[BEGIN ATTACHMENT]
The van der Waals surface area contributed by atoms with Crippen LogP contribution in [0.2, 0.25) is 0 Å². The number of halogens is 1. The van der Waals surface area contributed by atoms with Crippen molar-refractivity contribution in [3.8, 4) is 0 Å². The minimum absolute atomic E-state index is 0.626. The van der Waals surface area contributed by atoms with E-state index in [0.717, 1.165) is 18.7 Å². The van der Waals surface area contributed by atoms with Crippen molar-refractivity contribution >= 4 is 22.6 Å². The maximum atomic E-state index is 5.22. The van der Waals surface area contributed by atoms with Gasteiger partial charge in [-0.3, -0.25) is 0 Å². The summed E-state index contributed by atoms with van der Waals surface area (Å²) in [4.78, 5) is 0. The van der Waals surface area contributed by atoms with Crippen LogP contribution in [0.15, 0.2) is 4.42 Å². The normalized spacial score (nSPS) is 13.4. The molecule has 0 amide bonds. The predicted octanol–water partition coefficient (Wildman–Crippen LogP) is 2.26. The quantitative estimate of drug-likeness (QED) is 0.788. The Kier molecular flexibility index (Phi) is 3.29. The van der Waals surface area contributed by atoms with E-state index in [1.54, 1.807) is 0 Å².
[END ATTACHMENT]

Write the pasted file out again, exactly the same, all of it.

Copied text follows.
The van der Waals surface area contributed by atoms with Crippen LogP contribution in [0.2, 0.25) is 0 Å². The number of halogens is 1. The van der Waals surface area contributed by atoms with Crippen molar-refractivity contribution in [3.8, 4) is 0 Å². The minimum absolute atomic E-state index is 0.626. The van der Waals surface area contributed by atoms with E-state index in [0.717, 1.165) is 18.7 Å². The van der Waals surface area contributed by atoms with Crippen molar-refractivity contribution >= 4 is 22.6 Å². The maximum atomic E-state index is 5.22. The van der Waals surface area contributed by atoms with Gasteiger partial charge in [-0.3, -0.25) is 0 Å². The summed E-state index contributed by atoms with van der Waals surface area (Å²) in [4.78, 5) is 0. The van der Waals surface area contributed by atoms with Crippen LogP contribution in [0.15, 0.2) is 4.42 Å². The normalized spacial score (nSPS) is 13.4. The molecule has 0 amide bonds. The predicted octanol–water partition coefficient (Wildman–Crippen LogP) is 2.26. The quantitative estimate of drug-likeness (QED) is 0.788. The Kier molecular flexibility index (Phi) is 3.29. The van der Waals surface area contributed by atoms with E-state index in [1.54, 1.807) is 0 Å².